04/09/2014 6:10PM

Namesake of Dr. Fager dies at age 90


Dr. Charles Fager, the namesake of the one of the greatest racehorses of all time, died Tuesday at his home in Burlington, Mass., at the age of 90, according to an announcement from his family.

In the mid-1960s, Fager was credited with saving the life of John Nerud by operating on a subdural hematoma the trainer had suffered after falling from a horse. After two surgeries to stanch bleeding from the injury and repair Nerud’s skull, the trainer promised Fager that he would name a horse after him. Working for Tartan Farms at the time, Nerud selected a yearling by Rough’n Tumble out of Aspidistra for the name.

Trained by Nerud, the horse Dr. Fager would go on to win 18 of 22 starts, earn more than $1 million, and be named 1968 Horse of the Year. Nerud called Dr. Fager “the fastest horse I ever saw.” The horse ran during one of racing’s greatest eras, among a generation that included Kelso, Damascus, Buckpasser, and Arts and Letters.

Fager was known as one of the preeminent neurosurgeons of his time. The doctor was paired with Nerud after the trainer’s wife, Charlotte, noticed in the weeks following her husband’s accident that he was acting lethargic and inattentive, according to an account of the story written by Daily Racing Form’s Jay Hovdey. Charlotte Nerud determined that the clinic employing Fager was one of the best in the United States and insisted that her husband get checked out there.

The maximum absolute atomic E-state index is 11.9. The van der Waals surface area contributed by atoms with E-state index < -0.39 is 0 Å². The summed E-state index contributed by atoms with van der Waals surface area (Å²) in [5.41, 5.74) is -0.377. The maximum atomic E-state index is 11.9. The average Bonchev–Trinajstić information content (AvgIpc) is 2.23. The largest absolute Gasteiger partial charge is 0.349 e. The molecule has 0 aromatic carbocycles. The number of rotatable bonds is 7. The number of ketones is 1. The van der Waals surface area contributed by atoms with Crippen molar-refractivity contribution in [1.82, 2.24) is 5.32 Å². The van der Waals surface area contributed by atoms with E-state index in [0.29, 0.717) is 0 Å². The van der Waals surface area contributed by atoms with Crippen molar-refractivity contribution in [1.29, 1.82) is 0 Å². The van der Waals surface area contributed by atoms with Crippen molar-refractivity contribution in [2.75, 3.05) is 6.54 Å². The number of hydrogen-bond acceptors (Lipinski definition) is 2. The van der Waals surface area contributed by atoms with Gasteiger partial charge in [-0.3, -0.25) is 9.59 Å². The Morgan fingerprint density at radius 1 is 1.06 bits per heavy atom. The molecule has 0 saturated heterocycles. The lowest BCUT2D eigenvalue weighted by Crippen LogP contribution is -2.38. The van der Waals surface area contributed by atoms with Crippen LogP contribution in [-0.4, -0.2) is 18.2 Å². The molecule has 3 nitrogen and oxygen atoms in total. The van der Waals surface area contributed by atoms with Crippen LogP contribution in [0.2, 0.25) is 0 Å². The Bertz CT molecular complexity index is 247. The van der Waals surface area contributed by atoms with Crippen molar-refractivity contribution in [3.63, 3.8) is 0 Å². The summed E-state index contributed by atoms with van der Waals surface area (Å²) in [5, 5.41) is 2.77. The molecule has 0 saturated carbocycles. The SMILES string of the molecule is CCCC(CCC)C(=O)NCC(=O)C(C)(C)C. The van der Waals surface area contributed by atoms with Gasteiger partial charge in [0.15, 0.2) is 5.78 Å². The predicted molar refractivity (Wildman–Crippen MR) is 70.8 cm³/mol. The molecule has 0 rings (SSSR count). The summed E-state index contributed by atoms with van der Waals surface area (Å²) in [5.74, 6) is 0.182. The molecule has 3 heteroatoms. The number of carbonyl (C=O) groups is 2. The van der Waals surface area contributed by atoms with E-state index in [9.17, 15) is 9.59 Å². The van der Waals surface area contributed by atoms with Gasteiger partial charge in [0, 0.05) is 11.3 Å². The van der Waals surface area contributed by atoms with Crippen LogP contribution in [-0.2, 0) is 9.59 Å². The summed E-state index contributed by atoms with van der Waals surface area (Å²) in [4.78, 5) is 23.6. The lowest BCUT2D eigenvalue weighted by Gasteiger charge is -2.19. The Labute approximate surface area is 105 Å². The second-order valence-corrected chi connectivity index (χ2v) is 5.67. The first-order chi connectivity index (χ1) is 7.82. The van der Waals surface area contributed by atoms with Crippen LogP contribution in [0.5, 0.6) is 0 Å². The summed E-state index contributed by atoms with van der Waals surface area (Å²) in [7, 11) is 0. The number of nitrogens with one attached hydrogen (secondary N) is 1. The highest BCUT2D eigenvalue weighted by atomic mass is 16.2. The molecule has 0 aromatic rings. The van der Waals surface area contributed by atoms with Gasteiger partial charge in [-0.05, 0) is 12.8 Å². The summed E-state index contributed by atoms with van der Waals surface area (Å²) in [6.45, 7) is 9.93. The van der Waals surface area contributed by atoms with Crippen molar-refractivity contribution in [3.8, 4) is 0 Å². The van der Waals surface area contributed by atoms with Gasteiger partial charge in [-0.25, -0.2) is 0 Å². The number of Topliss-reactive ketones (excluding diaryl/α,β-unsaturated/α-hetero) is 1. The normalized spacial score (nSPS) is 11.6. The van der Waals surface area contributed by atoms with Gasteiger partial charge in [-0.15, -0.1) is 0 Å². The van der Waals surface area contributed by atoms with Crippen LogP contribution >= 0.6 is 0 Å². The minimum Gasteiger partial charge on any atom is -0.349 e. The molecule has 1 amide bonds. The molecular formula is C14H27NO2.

Fager and his family kept close tabs on the horse and stayed in contact with Nerud throughout his career. A son of Fager, Jeff Fager, worked for Nerud in his barn for a brief time. Jeff Fager is now the chairman of CBS News.

Fager wrote a memoir about Nerud and the horse, published in 2004 and entitled “A Hole in the Wind – The Story of a Man and his Horse.”